What Are Turnip Greens And What Do They Taste Like?

The kale craze of the 2010s appears to be waning (via The Atlantic), making way for other leafy superfoods (like, say, turnip greens) to have their moment in the sun. But while the leaves the venerable turnip plant (a member of the cruciferous Brassicaceae family, according to Wholistic Matters) rival kale's nutritional value — it's actually a slightly better source of fiber, iron, calcium, and potassium (via My Food Data) — Wholistic Matters says turnip greens just haven't drummed up the same excitement kale garnered among its smoothie-drinking, salad-eating, greens-loving fan base.

Wholistic Matters says turnips were probably first domesticated in Ancient Greece, where they gained favor because they could last through winter. Probably for the same reason, they were a popular crop in Nordic countries, at least until the 18th century, when potatoes nudged them aside.

Turnip greens, the part of the plant that grows above ground, can be served cooked or raw, but they are fibrous, so most people prefer them sautéed or braised. Like kale, they're also an easy and nutritional addition to soups and stews.

What do turnip greens taste like?

According to Foods Guy, the taste of turnip greens can range from mild and slightly sweet to peppery and just a little bit bitter. It all depends on when they are harvested. The younger the plant, the more mild the flavor. More mature plants develop a pleasantly peppery taste reminiscent of extra-mild arugula. Depending on your preference, consider using younger greens in uncooked preparations, like salads. Save the mature leaves for recipes that call for cooked greens.

If you're not sure what to expect in terms of taste from the greens, The Spruce Eats suggests considering the flavor of the turnip root (assuming you've had turnip). Leaves harvested in the spring will have lighter, fresher taste, while leaves harvested in the fall will lean toward that pepper-forward burst. But it's not a truly hot pop, like capsicum heat. It's more of a subtly pleasant tingle on your palate that quickly fades to the background.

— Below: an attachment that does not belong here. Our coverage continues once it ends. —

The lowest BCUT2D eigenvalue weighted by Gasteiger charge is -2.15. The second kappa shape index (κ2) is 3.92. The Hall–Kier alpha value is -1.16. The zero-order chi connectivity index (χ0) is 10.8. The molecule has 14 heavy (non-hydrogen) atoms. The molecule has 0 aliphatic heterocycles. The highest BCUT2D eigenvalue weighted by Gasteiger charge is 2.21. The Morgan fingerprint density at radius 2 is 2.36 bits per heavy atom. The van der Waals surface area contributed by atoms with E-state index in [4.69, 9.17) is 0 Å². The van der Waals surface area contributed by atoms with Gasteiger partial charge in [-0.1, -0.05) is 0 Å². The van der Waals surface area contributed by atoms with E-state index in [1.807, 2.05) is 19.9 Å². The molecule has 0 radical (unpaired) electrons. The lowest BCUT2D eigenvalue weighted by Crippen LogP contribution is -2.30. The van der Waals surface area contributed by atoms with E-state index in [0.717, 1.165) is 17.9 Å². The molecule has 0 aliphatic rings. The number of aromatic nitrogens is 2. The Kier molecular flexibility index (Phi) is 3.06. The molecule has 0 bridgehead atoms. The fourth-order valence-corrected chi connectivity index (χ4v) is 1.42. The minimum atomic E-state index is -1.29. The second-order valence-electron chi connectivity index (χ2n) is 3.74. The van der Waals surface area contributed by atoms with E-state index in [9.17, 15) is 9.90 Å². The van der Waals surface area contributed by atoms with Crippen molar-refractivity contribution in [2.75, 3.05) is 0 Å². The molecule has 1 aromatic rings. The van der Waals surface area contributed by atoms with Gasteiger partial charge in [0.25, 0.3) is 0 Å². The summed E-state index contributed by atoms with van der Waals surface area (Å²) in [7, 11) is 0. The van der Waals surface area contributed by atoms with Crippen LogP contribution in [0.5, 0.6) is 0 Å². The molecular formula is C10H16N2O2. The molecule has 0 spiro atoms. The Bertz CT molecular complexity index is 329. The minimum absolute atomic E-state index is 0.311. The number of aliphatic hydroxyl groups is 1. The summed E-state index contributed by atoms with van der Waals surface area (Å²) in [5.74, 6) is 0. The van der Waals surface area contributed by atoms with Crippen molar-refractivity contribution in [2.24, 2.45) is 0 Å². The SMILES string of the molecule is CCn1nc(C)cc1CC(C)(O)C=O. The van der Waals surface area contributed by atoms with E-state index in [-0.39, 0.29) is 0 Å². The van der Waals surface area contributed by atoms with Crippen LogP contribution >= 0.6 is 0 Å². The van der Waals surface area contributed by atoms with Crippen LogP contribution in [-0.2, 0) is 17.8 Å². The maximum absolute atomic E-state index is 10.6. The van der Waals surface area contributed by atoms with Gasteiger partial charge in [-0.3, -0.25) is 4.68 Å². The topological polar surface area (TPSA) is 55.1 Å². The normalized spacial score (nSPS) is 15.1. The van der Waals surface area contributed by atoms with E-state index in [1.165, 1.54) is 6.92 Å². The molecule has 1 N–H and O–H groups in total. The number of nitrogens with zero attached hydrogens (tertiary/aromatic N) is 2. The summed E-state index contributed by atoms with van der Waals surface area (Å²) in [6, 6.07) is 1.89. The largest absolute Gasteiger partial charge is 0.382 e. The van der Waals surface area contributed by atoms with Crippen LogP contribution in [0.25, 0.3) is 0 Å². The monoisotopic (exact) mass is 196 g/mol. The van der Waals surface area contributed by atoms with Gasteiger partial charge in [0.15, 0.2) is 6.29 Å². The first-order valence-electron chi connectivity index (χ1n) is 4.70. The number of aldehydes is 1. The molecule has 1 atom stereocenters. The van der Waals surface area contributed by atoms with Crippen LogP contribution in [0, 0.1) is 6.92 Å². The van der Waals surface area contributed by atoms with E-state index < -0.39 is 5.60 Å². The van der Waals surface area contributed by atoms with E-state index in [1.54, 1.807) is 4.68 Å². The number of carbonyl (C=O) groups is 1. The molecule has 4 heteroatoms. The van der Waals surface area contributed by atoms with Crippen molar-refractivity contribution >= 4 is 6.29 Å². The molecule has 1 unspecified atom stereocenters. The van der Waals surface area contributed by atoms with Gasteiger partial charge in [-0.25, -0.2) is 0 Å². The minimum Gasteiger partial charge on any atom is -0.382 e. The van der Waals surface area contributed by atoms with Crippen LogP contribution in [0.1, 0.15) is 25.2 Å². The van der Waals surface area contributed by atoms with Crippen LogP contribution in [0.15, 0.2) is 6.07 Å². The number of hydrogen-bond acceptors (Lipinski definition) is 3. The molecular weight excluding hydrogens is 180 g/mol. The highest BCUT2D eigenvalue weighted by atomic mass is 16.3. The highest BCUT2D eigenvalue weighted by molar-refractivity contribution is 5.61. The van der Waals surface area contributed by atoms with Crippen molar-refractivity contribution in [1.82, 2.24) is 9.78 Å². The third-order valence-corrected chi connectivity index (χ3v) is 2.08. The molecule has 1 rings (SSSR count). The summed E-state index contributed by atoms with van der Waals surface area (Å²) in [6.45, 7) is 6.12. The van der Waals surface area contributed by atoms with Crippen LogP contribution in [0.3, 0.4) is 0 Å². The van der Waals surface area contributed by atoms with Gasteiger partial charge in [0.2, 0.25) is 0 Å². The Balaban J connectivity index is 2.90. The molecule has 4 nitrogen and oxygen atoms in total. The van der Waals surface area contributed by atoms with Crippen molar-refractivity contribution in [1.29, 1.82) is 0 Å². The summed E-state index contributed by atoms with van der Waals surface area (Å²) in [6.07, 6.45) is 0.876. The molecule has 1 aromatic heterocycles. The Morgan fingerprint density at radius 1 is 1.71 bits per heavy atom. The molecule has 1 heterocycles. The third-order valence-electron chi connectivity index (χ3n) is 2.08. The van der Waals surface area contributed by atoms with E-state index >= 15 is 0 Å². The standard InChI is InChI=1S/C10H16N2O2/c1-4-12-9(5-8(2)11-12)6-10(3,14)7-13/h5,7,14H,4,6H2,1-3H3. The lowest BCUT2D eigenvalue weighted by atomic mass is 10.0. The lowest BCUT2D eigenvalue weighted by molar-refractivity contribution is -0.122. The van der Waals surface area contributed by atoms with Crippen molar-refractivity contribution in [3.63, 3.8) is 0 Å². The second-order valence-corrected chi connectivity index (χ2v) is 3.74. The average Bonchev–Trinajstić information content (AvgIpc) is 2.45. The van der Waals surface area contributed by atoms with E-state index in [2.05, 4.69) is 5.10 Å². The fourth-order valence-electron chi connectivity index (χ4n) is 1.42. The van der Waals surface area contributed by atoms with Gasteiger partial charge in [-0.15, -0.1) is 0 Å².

How to cook turnip greens

Turnip greens are pretty versatile, according to Harvest to Table. If you're going with a raw preparation, choose greens that are harvested before the root (the actual turnip) begins to form. That's when they are at their mildest.

When it comes to cooking, almost any manner of preparation works — steaming, sautéed, and boiling are common, and easy, choices. To prepare for cooking, rinse the greens in a bowl of lukewarm (not cold) water and swish them around to dislodge any sand or dirt from the garden. To remove the stems, one by one fold each leaf in half vertically to loosen and pull the stem away from the middle.

For a simple side dish, heat olive oil in a pan, toss in a bit of chopped garlic, add the turnip green, and cook. Ready to try something a bit more challenging? Divas Can Cook suggests creating a soul food-inspired dish. In a saucepan over medium heat, combine chicken broth, chopped onions, chopped garlic, chopped red bell pepper, smoked turkey, red pepper flakes, and liquid smoke. Add a touch of hot sauce and turnip greens. Cook until the turnip greens wilt.

Are turnip greens good for you?

Why, yes. Yes, they are. According to Medical News Today, turnip greens are high in nutrients, but low in calories. In fact, turnip greens rank at the top (1,000 on a scale of one to 1,000) point of the Aggregate Nutrient Density Index, a scoring system created to rank foods based on nutrients per calorie (via Simply Fresh). That's the kind of nutrition bang for calorie buck we like to know about. Among the many health benefits, says Medical News Today, turnip greens are rich in calcium, iron, magnesium, phosphorus, and potassium, in addition to noteworthy amounts of vitamin C, folate, vitamin A, and vitamin K.

What does all this mean in terms of the actual physical benefits of consuming turnip greens? Without going into way too much detail, we can confirm turnip greens help promote cardiovascular health, healthy skin and hair, and bone health. Eating turnip greens also helps stabilize blood sugar levels, and they contain antioxidants that aid the body in fighting free radicals that can lead to complications like cancer.